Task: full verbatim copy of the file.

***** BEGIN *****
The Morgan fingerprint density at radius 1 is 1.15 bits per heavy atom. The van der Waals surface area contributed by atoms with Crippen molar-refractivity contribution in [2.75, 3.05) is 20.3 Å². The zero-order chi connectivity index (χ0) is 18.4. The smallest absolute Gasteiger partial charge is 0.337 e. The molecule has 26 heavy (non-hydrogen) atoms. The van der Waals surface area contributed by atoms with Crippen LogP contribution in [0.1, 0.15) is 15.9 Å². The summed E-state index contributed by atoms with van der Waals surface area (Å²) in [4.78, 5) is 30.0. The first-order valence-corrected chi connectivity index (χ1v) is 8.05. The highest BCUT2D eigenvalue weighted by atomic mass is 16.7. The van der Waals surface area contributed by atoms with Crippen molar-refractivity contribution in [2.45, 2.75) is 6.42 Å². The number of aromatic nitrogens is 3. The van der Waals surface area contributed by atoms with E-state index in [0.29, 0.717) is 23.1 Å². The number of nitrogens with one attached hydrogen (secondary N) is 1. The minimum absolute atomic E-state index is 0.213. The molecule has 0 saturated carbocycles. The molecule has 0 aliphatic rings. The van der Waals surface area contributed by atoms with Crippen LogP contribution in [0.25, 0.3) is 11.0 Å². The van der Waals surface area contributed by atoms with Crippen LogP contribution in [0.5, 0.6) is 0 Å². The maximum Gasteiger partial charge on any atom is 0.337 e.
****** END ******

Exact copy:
The Morgan fingerprint density at radius 1 is 1.15 bits per heavy atom. The van der Waals surface area contributed by atoms with Crippen molar-refractivity contribution in [2.75, 3.05) is 20.3 Å². The zero-order chi connectivity index (χ0) is 18.4. The smallest absolute Gasteiger partial charge is 0.337 e. The molecule has 26 heavy (non-hydrogen) atoms. The van der Waals surface area contributed by atoms with Crippen LogP contribution in [0.1, 0.15) is 15.9 Å². The summed E-state index contributed by atoms with van der Waals surface area (Å²) in [4.78, 5) is 30.0. The first-order valence-corrected chi connectivity index (χ1v) is 8.05. The highest BCUT2D eigenvalue weighted by atomic mass is 16.7. The van der Waals surface area contributed by atoms with Crippen molar-refractivity contribution in [2.45, 2.75) is 6.42 Å². The number of aromatic nitrogens is 3. The van der Waals surface area contributed by atoms with E-state index in [0.29, 0.717) is 23.1 Å². The number of nitrogens with one attached hydrogen (secondary N) is 1. The minimum absolute atomic E-state index is 0.213. The molecule has 0 saturated carbocycles. The molecule has 0 aliphatic rings. The van der Waals surface area contributed by atoms with Crippen LogP contribution in [0.25, 0.3) is 11.0 Å². The van der Waals surface area contributed by atoms with Crippen LogP contribution in [0.5, 0.6) is 0 Å². The maximum Gasteiger partial charge on any atom is 0.337 e.